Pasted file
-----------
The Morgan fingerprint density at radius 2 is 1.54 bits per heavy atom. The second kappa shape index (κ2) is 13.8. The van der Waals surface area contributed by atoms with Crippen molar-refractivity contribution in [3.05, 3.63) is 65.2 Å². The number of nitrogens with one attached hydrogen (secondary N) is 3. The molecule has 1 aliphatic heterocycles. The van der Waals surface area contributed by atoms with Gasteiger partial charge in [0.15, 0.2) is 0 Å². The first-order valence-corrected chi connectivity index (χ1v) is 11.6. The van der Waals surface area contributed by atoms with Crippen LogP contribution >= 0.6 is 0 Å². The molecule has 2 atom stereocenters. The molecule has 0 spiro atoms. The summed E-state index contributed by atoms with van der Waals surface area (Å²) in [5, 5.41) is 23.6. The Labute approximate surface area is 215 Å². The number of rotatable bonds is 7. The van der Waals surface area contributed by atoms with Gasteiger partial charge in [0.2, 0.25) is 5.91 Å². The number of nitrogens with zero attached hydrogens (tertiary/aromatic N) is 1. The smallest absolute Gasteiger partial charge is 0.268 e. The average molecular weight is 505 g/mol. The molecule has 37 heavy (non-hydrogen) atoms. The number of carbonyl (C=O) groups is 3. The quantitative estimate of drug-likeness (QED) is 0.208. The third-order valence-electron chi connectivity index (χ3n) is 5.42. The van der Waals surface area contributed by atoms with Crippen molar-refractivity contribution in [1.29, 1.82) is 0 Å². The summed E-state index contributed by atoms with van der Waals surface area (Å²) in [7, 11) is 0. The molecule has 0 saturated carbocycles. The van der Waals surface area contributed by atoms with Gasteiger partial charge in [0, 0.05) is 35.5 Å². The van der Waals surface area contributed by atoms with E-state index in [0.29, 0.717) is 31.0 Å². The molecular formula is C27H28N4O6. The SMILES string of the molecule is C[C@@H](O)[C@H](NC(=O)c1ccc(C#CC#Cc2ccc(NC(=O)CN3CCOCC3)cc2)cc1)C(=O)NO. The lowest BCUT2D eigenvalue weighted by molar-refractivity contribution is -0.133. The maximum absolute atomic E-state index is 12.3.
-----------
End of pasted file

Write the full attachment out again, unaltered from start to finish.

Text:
The Morgan fingerprint density at radius 2 is 1.54 bits per heavy atom. The second kappa shape index (κ2) is 13.8. The van der Waals surface area contributed by atoms with Crippen molar-refractivity contribution in [3.05, 3.63) is 65.2 Å². The number of nitrogens with one attached hydrogen (secondary N) is 3. The molecule has 1 aliphatic heterocycles. The van der Waals surface area contributed by atoms with Gasteiger partial charge in [0.15, 0.2) is 0 Å². The first-order valence-corrected chi connectivity index (χ1v) is 11.6. The van der Waals surface area contributed by atoms with Crippen LogP contribution >= 0.6 is 0 Å². The molecule has 2 atom stereocenters. The molecule has 0 spiro atoms. The summed E-state index contributed by atoms with van der Waals surface area (Å²) in [5, 5.41) is 23.6. The Labute approximate surface area is 215 Å². The number of rotatable bonds is 7. The van der Waals surface area contributed by atoms with Gasteiger partial charge in [0.2, 0.25) is 5.91 Å². The number of nitrogens with zero attached hydrogens (tertiary/aromatic N) is 1. The smallest absolute Gasteiger partial charge is 0.268 e. The average molecular weight is 505 g/mol. The molecule has 37 heavy (non-hydrogen) atoms. The number of carbonyl (C=O) groups is 3. The quantitative estimate of drug-likeness (QED) is 0.208. The third-order valence-electron chi connectivity index (χ3n) is 5.42. The van der Waals surface area contributed by atoms with Crippen molar-refractivity contribution in [1.29, 1.82) is 0 Å². The summed E-state index contributed by atoms with van der Waals surface area (Å²) in [7, 11) is 0. The molecule has 0 saturated carbocycles. The van der Waals surface area contributed by atoms with Gasteiger partial charge in [0, 0.05) is 35.5 Å². The van der Waals surface area contributed by atoms with E-state index in [0.29, 0.717) is 31.0 Å². The molecular formula is C27H28N4O6. The SMILES string of the molecule is C[C@@H](O)[C@H](NC(=O)c1ccc(C#CC#Cc2ccc(NC(=O)CN3CCOCC3)cc2)cc1)C(=O)NO. The lowest BCUT2D eigenvalue weighted by molar-refractivity contribution is -0.133. The maximum absolute atomic E-state index is 12.3.